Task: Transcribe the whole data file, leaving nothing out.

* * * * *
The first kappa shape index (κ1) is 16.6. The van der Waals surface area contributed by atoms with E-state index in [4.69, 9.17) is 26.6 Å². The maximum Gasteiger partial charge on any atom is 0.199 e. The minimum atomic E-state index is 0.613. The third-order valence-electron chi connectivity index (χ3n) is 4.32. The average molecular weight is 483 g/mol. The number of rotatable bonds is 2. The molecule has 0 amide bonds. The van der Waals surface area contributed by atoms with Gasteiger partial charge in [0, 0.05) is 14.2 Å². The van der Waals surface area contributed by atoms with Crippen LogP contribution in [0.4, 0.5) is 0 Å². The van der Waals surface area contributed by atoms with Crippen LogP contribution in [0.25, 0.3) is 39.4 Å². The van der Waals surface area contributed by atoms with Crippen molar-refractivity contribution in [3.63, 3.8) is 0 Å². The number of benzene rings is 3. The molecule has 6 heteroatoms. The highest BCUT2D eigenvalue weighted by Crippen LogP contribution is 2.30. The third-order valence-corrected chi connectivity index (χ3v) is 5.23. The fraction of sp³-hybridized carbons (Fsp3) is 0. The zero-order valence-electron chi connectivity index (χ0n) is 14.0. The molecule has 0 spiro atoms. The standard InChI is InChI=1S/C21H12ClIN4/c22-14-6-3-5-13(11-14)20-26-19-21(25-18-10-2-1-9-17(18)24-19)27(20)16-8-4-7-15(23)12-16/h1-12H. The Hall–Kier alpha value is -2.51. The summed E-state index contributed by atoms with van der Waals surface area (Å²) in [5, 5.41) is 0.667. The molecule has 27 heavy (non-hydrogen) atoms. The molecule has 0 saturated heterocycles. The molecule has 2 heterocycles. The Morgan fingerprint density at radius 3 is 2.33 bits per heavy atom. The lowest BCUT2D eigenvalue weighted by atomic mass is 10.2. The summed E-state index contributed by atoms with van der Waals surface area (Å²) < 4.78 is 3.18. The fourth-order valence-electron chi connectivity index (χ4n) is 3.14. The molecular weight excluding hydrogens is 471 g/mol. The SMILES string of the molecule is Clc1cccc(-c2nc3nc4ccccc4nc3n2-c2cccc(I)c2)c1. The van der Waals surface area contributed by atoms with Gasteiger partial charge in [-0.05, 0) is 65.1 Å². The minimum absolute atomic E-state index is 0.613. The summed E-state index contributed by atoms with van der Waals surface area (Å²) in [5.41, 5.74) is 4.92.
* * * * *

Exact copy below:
The first kappa shape index (κ1) is 16.6. The van der Waals surface area contributed by atoms with E-state index in [4.69, 9.17) is 26.6 Å². The maximum Gasteiger partial charge on any atom is 0.199 e. The minimum atomic E-state index is 0.613. The third-order valence-electron chi connectivity index (χ3n) is 4.32. The average molecular weight is 483 g/mol. The number of rotatable bonds is 2. The molecule has 0 amide bonds. The van der Waals surface area contributed by atoms with Gasteiger partial charge in [0, 0.05) is 14.2 Å². The van der Waals surface area contributed by atoms with Crippen LogP contribution in [0.4, 0.5) is 0 Å². The van der Waals surface area contributed by atoms with Crippen LogP contribution in [0.25, 0.3) is 39.4 Å². The van der Waals surface area contributed by atoms with Crippen molar-refractivity contribution in [3.63, 3.8) is 0 Å². The number of benzene rings is 3. The molecule has 6 heteroatoms. The highest BCUT2D eigenvalue weighted by Crippen LogP contribution is 2.30. The third-order valence-corrected chi connectivity index (χ3v) is 5.23. The fraction of sp³-hybridized carbons (Fsp3) is 0. The zero-order valence-electron chi connectivity index (χ0n) is 14.0. The molecule has 0 spiro atoms. The standard InChI is InChI=1S/C21H12ClIN4/c22-14-6-3-5-13(11-14)20-26-19-21(25-18-10-2-1-9-17(18)24-19)27(20)16-8-4-7-15(23)12-16/h1-12H. The Hall–Kier alpha value is -2.51. The summed E-state index contributed by atoms with van der Waals surface area (Å²) in [5, 5.41) is 0.667. The molecule has 27 heavy (non-hydrogen) atoms. The molecule has 0 saturated heterocycles. The molecule has 2 heterocycles. The Morgan fingerprint density at radius 3 is 2.33 bits per heavy atom. The lowest BCUT2D eigenvalue weighted by atomic mass is 10.2. The summed E-state index contributed by atoms with van der Waals surface area (Å²) < 4.78 is 3.18. The fourth-order valence-electron chi connectivity index (χ4n) is 3.14. The molecular weight excluding hydrogens is 471 g/mol. The SMILES string of the molecule is Clc1cccc(-c2nc3nc4ccccc4nc3n2-c2cccc(I)c2)c1. The van der Waals surface area contributed by atoms with Gasteiger partial charge in [-0.05, 0) is 65.1 Å². The minimum absolute atomic E-state index is 0.613. The summed E-state index contributed by atoms with van der Waals surface area (Å²) in [5.41, 5.74) is 4.92.